TEMPE, Ariz. — As Missouri's Jerrell Jackson entered the locker room at halftime, his 118 receiving yards were easily forgotten.
His seven catches approached his season high of nine in Missouri’s victory over Oklahoma. He’d capitalized on his speed throughout the half to make big plays and, after missing the beginning of the season with a broken wrist, he looked completely healthy. He should have walked off the field with a confident swagger. If you’ve ever watched Jackson, you can picture the bounce he should have had in his already energetic walk.
The last seconds of the half, though, changed all of that. Missouri ended the half down by only one touchdown. The Tigers knew they’d have the ball to begin the second half, but Jackson and his teammates had come close to a tie game. The tie hit Jackson in the hands — literally — but he couldn’t quite hold on to the points.
After an 11-play, 214-yard drive in which Missouri quarterback Blaine Gabbert looked like the high-level NFL quarterback prospect that he is, Jackson was poised to score. Gabbert’s pass was on target, but as Jackson sprawled over the yellow W in the Iowa end zone, Missouri’s chance at a halftime tie disappeared. It was the definition of a momentum shift as the football ricocheted into Iowa defensive back Brent Greenwood’s hands.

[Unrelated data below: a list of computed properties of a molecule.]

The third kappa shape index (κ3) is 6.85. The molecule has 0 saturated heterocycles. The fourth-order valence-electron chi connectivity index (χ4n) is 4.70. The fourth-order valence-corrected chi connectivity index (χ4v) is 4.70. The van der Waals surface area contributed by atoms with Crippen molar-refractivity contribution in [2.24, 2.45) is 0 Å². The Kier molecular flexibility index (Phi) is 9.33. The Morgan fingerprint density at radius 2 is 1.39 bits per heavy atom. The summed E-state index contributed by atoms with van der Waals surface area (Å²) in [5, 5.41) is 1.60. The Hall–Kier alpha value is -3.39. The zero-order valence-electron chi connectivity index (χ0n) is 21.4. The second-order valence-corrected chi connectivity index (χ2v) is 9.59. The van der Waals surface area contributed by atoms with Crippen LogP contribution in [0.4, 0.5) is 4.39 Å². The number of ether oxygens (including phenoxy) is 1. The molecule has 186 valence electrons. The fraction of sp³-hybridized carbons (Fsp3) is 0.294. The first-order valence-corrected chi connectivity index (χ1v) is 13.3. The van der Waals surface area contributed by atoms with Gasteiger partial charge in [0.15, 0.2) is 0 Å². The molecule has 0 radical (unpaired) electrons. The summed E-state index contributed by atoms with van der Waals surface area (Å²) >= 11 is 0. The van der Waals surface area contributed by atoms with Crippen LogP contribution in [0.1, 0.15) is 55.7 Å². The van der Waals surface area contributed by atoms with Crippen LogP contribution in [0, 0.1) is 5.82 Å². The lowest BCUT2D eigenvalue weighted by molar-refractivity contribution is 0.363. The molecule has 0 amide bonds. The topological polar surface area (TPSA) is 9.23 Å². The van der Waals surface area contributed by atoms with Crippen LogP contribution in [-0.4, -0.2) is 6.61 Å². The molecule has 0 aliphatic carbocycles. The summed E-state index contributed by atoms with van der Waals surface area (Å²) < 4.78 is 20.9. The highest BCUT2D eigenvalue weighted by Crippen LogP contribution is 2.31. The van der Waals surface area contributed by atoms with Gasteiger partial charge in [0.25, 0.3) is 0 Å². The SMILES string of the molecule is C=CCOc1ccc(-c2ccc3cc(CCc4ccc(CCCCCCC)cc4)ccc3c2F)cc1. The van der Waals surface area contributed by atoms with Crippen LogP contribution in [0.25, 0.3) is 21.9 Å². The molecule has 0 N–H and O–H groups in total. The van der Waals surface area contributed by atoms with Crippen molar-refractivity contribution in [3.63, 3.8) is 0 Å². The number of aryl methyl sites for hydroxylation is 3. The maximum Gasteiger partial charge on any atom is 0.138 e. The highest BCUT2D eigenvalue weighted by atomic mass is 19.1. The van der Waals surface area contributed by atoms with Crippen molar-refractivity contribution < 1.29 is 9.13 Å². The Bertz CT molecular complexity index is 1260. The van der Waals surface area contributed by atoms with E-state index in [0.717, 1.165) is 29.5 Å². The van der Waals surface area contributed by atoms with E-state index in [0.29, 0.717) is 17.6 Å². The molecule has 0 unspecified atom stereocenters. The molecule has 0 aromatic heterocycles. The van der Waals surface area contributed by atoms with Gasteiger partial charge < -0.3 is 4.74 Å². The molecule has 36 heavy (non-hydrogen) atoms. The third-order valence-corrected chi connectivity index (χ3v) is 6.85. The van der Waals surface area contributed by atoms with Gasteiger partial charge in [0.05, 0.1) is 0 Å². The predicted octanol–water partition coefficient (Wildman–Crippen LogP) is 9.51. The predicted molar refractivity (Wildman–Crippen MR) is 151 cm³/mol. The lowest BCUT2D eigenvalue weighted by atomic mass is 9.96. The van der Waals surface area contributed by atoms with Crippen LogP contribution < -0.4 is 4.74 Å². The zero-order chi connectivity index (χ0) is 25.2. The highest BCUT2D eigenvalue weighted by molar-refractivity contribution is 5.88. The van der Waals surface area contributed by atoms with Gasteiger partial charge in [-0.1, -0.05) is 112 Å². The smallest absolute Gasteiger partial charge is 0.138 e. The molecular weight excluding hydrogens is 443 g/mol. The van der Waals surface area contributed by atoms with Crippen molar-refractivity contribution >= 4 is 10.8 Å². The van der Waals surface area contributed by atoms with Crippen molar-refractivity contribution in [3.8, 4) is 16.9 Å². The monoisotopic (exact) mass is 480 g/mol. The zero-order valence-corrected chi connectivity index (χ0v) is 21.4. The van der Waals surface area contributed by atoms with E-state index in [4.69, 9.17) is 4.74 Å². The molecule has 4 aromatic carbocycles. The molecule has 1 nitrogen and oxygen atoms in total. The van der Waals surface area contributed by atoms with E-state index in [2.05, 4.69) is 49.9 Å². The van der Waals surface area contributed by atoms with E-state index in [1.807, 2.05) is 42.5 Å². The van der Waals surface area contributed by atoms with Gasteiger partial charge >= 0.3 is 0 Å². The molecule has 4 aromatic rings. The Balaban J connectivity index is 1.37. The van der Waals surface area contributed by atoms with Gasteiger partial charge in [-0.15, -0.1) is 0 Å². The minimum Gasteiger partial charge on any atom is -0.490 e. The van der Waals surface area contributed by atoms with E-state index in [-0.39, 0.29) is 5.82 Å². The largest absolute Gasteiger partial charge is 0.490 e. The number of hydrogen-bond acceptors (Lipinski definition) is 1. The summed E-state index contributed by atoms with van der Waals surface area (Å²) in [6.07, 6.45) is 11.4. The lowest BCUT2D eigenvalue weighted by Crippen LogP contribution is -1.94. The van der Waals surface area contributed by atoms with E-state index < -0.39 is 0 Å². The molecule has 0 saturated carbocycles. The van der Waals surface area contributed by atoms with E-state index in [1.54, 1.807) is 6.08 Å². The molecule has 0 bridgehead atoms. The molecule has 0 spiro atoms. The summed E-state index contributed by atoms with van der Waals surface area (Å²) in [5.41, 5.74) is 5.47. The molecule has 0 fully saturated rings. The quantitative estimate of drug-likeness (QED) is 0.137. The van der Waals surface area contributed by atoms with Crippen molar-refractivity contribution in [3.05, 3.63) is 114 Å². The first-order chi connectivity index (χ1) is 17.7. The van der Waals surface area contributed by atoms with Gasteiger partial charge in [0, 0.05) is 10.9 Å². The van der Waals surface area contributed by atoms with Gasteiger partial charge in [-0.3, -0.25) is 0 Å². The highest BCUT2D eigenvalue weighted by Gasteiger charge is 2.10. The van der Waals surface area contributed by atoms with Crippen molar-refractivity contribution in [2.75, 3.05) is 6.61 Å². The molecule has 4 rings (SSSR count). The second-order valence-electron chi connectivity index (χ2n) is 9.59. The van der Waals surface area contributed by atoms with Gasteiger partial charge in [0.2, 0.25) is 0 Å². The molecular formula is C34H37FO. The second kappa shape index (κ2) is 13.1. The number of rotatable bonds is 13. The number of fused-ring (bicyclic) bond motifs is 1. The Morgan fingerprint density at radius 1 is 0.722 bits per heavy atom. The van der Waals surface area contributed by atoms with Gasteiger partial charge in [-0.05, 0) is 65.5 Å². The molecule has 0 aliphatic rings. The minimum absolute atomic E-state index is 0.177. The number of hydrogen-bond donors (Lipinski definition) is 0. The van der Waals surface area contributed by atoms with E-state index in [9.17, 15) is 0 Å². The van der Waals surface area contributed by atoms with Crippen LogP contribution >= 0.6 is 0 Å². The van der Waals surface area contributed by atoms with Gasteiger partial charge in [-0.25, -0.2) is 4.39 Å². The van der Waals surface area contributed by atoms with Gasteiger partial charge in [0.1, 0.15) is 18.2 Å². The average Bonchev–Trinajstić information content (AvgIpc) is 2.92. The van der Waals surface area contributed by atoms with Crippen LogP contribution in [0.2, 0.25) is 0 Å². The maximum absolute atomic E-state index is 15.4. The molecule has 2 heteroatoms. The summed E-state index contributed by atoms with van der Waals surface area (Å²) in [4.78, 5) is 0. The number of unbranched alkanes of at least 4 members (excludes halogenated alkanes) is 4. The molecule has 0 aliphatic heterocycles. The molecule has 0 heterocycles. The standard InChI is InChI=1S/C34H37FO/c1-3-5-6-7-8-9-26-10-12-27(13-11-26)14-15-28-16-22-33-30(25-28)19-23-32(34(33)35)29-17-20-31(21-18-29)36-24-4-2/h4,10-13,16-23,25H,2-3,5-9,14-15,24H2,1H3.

The play came as Missouri seemed to finally find a balance in its game. The first half of Tuesday night’s Insight Bowl was studded with flashy plays from Missouri. Gabbert, who went 23-31 for 284 yards, relied on long catches from Jackson, Wes Kemp and T.J. Moe, and Missouri’s passing offense was marked by a fast tempo and rapid substitutions. The long passes and diving catches didn’t pay off at first, though, and the Tigers’ first touchdown came on a 10-yard run by Henry Josey. What should have been the final drive of the quarter was the first in which Gabbert’s long passes seemed to pay off in the red zone.
On Monday, Gabbert emphasized his team’s need to score early.
“Any time you can score points on your first drive — whether it be a touchdown or a field goal — it just gives the team confidence that you can score points at will,” Gabbert said.
Although his team did score a field goal on its first drive, the three points seemed almost underwhelming after both the early Iowa touchdown and the speed and efficiency with which the Tigers had moved down the field. Missouri scored first in all but two of its games — both Illinois and Nebraska came out to early leads — and it has not had much experience with coming back from behind this season.
As the half came to a close, Missouri seemed to have found its rhythm, and as the ball spun out of Gabbert’s hands and the clock ticked to zero, a comeback was close. It was just a fingertip, a slippery grip, a sliding cleat away. In the end, it was just one drop, a few yards lost by Jackson after 118 gained, and the Tigers had 30 minutes left to make the comeback a reality.